Ideally you want to find your own self-worth internally. Work towards a place where the thing that satisfies you is your own assessment of performance.
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    Former MemberFormer Member Posts: 1,876,323 The Mix Honorary Guru
    I agree with Fiend really. Brian Tracy has a lot of things to say about this really and how your mind works and how that can affect your self esteem going into things.

    An example he gives is that if you buy a certain model of car, you see that car everywhere, right? That's because your subconscious brain has picked up on a conscious trigger (e.g. you thinking / buying the car) and is now re-filtering the information it receives to what it thinks is relevant to you.

    If you are constantly doubting yourself and wondering why nobody is validating you, your brain will be stupid and take that conscious trigger and start to feed you information from your environment that reinforces that view. I mean you probably have heard the most simple of excercises for depression, anxiety & self esteem - every morning you look yourself in the mirror and you say 'I like myself'. It's actually brutally hard to do. But it's just reprogramming the brain in a similar way, so you are telling it the trigger is 'NICE THINGS ABOUT ME' so every time you notice someone stare on a bus for a second too long because they were checking you out, your subconscious goes 'hey, that guy was checking you out' instead of 'hey, that guy is freaked out by you'.

    It's weird and I don't know if the science is foolproof. But I read his book and it really improved my life based on principles like that. Everyone needs validation but you won't see that validation until you validate yourself, as silly as that sounds. I am sure we all know people who we are constantly telling are great but they will constantly reject the compliments. And not just playfully 'oh be quiet :)', but sincerely their brain and thinking rejects what you have said as not fitting with their own view of themself.

    So this is a long winded post to say I agree with Fiend. It's got to start at home, with you. Then the rest will start to fall into place.
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    Former MemberFormer Member Posts: 1,876,323 The Mix Honorary Guru
    It's a very hard thing to do though! Where do I even start?
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    Former MemberFormer Member Posts: 1,876,323 The Mix Honorary Guru
    Some of this is touched upon in NLP/life coaching stuff. It's all about the language you use with yourself. Basically, the theory is that our brain doesn't process negatives. Therefore, even if you tell yourself "I'm not fat" the brain doesn't pick up on compliment there, and instead listens to the 'I'm fat' part, thus thinking negatively. Whereas if you say 'I look good' your brain picks up on it properly and you start to believe it.

    So the best place to start is to look at the language you are using with yourself. Why not write a list of the things about yourself that are good- for example 'I gained X marks in Y' 'I helped Z out when A happened', and make sure you phrase it positively- not "I didn't fail Y" etc. Then start telling these things to yourself. Congratulate yourself, and then you'll start to notice when others compliment you.

    Another thing to try and install in your psyche is that everyone is different, and shows their appreciation in different ways- just as some people are great and instant with replying to texts and others are terrible! So how you show appreciation/help for others may be different to someone who say likes to buy you a really expensive birthday present to show their gratitude. It goes back to the '5 love languages' in relationships.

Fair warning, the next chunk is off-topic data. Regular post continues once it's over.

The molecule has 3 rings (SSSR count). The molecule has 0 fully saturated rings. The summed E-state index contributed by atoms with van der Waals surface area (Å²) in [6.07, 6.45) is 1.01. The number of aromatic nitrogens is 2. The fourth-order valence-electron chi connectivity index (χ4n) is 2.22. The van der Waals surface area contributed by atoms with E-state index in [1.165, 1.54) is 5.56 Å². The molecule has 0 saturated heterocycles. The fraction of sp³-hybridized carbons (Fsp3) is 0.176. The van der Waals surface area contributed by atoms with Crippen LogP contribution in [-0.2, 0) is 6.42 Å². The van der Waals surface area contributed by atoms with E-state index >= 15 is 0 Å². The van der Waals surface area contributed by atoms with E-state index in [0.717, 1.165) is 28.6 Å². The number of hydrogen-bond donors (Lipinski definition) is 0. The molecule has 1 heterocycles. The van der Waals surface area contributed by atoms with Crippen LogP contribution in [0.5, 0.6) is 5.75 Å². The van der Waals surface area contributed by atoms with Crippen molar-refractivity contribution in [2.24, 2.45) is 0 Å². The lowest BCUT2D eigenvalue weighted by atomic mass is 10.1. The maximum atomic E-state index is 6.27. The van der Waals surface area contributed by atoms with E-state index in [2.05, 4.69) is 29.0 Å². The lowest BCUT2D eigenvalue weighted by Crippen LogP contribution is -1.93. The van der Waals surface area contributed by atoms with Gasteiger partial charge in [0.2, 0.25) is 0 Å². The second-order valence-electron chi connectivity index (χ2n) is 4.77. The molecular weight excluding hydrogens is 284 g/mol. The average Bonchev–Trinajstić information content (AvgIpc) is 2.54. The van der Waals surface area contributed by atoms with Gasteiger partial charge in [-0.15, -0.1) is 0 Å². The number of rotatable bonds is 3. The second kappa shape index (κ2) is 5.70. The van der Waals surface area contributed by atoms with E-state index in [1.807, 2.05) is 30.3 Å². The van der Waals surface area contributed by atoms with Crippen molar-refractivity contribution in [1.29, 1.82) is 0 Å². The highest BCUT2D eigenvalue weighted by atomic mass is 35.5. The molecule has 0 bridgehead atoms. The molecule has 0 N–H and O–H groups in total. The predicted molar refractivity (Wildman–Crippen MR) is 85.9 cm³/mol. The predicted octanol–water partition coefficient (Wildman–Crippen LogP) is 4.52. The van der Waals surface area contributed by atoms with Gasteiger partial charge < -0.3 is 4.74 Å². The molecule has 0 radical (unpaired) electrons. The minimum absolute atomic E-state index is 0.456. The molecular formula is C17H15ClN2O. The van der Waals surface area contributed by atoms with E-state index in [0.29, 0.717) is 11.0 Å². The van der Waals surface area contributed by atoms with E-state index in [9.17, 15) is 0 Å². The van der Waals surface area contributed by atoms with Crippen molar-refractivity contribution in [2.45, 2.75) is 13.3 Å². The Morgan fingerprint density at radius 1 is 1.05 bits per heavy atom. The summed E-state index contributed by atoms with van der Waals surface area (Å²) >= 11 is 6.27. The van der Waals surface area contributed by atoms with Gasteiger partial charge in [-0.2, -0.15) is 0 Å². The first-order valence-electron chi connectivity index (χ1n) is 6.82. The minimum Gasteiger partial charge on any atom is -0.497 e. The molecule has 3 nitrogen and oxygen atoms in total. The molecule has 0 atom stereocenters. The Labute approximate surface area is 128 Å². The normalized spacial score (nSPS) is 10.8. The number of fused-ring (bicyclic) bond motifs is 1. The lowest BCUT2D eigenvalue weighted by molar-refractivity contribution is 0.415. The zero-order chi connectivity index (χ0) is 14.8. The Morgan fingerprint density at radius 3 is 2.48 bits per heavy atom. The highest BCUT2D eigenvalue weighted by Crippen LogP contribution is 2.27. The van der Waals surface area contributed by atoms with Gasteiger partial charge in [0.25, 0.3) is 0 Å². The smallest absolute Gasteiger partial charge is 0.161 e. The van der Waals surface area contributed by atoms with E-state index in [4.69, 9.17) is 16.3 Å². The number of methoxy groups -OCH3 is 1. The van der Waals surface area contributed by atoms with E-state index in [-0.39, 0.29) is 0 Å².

Another thing is that people often don't realise that you may need this validation/support...so open up and tell them.
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    Former MemberFormer Member Posts: 1,876,323 The Mix Honorary Guru
    Yes. This!

    It's like if you say "Don't think of a pink rhino" That's what's now in your head. All positive brain space. I passed, I look good, I smell nice, I'm smart, I'm funny etc etc.
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    Former MemberFormer Member Posts: 1,876,323 The Mix Honorary Guru
    Fiend_85 wrote: »
    Ideally you want to find your own self-worth internally.

    Pretty much this.

    You presumably went to college in order further your education, better yourself and study a topic you enjoy. Not having your teachers tell you that you’re super-duper shouldn’t really bother you. It’s nice to have someone say you’re doing great, but being mopey because you don’t get told it is a bit silly.

    Seeking external validation is a slippery slope and it appears to be one you’ve progressed far enough down to have started developing a dependence on it. Turn around while you can and start being a bit more introspective.
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    Former MemberFormer Member Posts: 1,876,323 The Mix Honorary Guru
    Thanks guys, I've already started to do that thing of turning around negative comments or oddly put positive ones.

    I think in some aspects of my life I have become dependent on seeking validation outside of myself because I find it so difficult to value my own efforts (especially in my creative efforts and my love life). That's something I really need to work on a lot!
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    Former MemberFormer Member Posts: 1,876,323 The Mix Honorary Guru
    Me too, as Roo would gladly tell you.
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    Former MemberFormer Member Posts: 1,876,323 The Mix Honorary Guru
    Part of it as I've found is actually listening to and hearing the compliments of others...they are there, we just don't pay as much attention to or react to them. This has helped me build my confidence in the things that I do, and spills over into other areas.